In our bathroom and kitchen, the tiles are laid right on top of the stones in the concrete. If I knock down just the tiles, what's left is a concrete surface with holes and open areas. If I remove the concrete as well, you can see the brickwork directly. I wouldn't want to tile it over because I want to redo everything once.
Do I have to knock down all of the tile along with the concrete? (it's faster) or just the tile and make sure I don't smudge the concrete?
What is your direction? Do you plan to put cables or similar routes in there? Basically, you have three options:
1. leave the plaster and glue on the wall. Then smooth out the strip again. Prerequisite: the plaster is still load-bearing.
2. remove everything and re-plaster the wall or, if necessary, glue the drywall to it with adhesive. The advantage: a good smooth surface.
3. put the drywall in front of the bricks.
It all depends on what you want and what your goal is.
The tiles were placed in a mortar bed in your case. I would also remove this. The new tiles can then also be attached to the wall with mortar again, only the substrate must be free of loose parts, further processing is probably not necessary.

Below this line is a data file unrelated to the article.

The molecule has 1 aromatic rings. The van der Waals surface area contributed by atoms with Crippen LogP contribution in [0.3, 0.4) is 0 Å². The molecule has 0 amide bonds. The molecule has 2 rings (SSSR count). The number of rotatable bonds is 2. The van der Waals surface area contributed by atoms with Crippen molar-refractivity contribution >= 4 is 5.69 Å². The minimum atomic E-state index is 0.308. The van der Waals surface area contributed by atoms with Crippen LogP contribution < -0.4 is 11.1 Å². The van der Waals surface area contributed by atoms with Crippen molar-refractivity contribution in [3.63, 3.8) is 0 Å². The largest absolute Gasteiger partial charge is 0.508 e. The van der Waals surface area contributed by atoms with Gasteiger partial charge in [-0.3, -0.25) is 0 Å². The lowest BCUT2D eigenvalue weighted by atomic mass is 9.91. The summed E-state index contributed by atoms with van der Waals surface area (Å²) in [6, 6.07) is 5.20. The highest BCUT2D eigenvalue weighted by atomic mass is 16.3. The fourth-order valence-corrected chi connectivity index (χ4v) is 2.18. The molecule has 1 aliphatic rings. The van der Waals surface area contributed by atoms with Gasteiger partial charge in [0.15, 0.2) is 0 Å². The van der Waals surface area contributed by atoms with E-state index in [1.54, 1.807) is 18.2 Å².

Or you plaster the wall after removing the mortar and then glue the tiles on it.
Are we talking about the walls or the floor? Concrete is a rough description. There is certainly plaster on the wall. If you remove the tiles now, you will have to re-level the surface. Or you can remove the plaster completely and glue drywall to the wall. This will provide a good base for the tiles.
We have glued the plasterboard to the wall in the bathroom. Soon there will also be tiled. The important thing is to really increase the heel trusses. And proper mortar on the boards.
With plaster I also meant the old glue/mortar.
Before gluing, primer must be applied to the masonry.
Well, for plasterboard the substrate must of course be well prepared, otherwise the tiles will fall off the wall again. The old tiles must be cleaned thoroughly with an alkaline cleaning agent and then primed with primer.
You should clarify in advance whether the tiles must/could be attached with plaster or glue. Furthermore, it should be considered that the panels should be sealed with sealing tape, sealing sleeve (pipe inlets...) and liquid foil in the shower/bath area.
Get advice on this.
When removing the tiles and mortar, be careful not to use too much force in the direction of the stones. Because otherwise the stones could loosen. Means work with the hammer drill parallel to the wall. And not at 90 degrees to the stones.
In your place in the bathroom – if the finished space is later sufficient to accommodate all objects, I would also work with green GK. Nevertheless, I would knock off all remnants of the former Speis; this is usually very easy and you keep – with double planking – almost the existing space.
In the kitchen, I would remove completely, create a homogeneous surface with matching plaster and then re-tile. Especially there, it often comes down to centimeters, which you "might" miss in a later kitchen planning.